Google Wallet Payment System Vulnerable to Attack

Dennis Faas's picture

Google has temporarily suspended one of the features on its mobile wallet system for smartphones following word the platform has at least two serious security flaws.

Google Wallet allows users to make payments using "near-field communications," a wireless protocol like Bluetooth, but with a maximum range of just centimeters.

Users can hold, tap or swipe their smartphone next to a payment device without having to worry about the signal being intercepted.

'Brute Force' Could Break Code

The system can be protected with a PIN (personal identification number) code, to prevent misuse when a phone is stolen.

In theory, the code itself is stored in a secure, inaccessible area of the phone.

In actuality, however, the PIN code is located in a secure database that anyone could access once the phone defense system has been bypassed using specialized software. This is called 'rooting' the phone.

Gaining root access (or super-user access) on the phone using specialized software modifies the operating system of the phone so that it eliminates restrictions on future software installations, as well as the phone operation itself.

This means that if a thief acquires a phone (for example) and acquires root access, the user's PIN could theoretically be guessed by using what's called a brute-force software attack.

How Brute Force Attacks Work

In brute force attack, every conceivable combination of numbers are input to the phone until the correct PIN code is guessed.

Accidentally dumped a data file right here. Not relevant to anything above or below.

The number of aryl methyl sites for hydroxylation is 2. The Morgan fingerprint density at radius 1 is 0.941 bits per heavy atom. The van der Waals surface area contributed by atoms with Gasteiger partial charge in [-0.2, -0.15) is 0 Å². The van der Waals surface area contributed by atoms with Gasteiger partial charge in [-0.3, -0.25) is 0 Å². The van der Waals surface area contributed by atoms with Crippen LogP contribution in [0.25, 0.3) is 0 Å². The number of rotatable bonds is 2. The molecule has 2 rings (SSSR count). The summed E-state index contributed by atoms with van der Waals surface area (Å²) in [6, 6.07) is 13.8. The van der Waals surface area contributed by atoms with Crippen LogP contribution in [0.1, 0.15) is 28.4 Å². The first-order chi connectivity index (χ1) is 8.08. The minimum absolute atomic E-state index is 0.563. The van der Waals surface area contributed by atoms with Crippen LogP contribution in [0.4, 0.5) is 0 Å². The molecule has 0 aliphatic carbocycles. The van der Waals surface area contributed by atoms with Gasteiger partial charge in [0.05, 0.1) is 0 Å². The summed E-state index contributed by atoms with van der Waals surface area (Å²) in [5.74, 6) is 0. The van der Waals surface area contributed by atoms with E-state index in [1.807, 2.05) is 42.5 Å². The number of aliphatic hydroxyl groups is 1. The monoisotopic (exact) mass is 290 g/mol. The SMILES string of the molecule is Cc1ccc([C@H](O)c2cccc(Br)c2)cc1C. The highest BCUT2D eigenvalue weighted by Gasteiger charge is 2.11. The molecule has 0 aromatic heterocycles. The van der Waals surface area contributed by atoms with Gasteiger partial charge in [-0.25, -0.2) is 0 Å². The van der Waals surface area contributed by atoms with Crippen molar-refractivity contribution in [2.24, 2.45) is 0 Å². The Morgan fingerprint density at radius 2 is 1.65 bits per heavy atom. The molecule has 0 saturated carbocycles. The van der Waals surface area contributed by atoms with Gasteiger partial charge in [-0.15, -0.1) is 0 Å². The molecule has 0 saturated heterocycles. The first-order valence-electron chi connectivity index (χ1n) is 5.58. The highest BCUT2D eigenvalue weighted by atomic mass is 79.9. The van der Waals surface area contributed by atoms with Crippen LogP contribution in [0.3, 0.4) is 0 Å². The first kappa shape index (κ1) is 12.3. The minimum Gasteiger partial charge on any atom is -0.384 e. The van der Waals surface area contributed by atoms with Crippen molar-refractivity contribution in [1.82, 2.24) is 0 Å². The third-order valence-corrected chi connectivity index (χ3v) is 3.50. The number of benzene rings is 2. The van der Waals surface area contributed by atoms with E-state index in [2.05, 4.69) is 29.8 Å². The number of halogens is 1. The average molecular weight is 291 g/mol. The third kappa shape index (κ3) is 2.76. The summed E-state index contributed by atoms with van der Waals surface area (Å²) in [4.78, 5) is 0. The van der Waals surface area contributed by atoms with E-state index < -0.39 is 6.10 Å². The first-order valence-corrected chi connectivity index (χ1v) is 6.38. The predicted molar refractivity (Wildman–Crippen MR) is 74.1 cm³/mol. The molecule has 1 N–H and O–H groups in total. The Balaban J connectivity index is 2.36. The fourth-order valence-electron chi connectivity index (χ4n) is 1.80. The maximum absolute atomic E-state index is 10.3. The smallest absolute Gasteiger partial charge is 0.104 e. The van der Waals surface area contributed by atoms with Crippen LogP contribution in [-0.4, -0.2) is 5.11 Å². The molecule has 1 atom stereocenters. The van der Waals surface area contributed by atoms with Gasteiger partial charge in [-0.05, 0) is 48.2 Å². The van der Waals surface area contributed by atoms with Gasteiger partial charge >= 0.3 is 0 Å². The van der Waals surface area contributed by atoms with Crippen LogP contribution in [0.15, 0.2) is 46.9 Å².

This is a similar style of attack often used on email accounts. Once attackers have access to an email account password, they login to the account (example: hotmail, gmail, etc), and acquire the owner's contact list of other email accounts.

Once the contact list is in their hands, they then send mass-emails to all users on the contact list purporting to be from the owner of the email account.

If you've ever received an email from a friend with a link endorsing a bogus website, this is likely what's happened.

Wiping Code an Easy Way to Infiltrate Account

That said, a software developer has found an even simpler security loophole that doesn't require hacking the phone or using a brute force attack.

Instead, a thief can simply use the phone's application settings menu to clear all of Google Wallet's stored data. They can then run the Google Wallet app, insert their own PIN, and gain access to the real phone owner's account.

Once the security is breached, a thief can spend the entire balance in the user's pre-paid Google Wallet account.

There are at least two good security features that would help deter future purchases if the phone was stolen and rooted.

For example: once the existing balance is depleted, the thief can't get any more, or access the user's bank accounts. There would also be a record of exactly where the thief made purchases, which would greatly aid any detection efforts.

Google says it is already working on permanent fixes and released a 'fix' this past Tuesday. However, the fix reportedly can be bypassed and the "technical issue still remains." (Source:

Ways to Tighten Security while using Google Wallet

There are several security measures users can take to limit these risks with Google Wallet.

First, don't acquire root access to your phone. This is often done on purpose to allow users to run non-legitimate apps on their phone.

Second, avoid having your phone inadvertently rooted by malicious software: only download legitimate apps from legitimate sources.

Third, make sure your phone's lock screen is activated (this will block a thief from accessing any applications or menus).

Google also says that people whose phones are lost or stolen should call 855-492-5538 to disable spending of their Google Wallet pre-paid balance. (Source:

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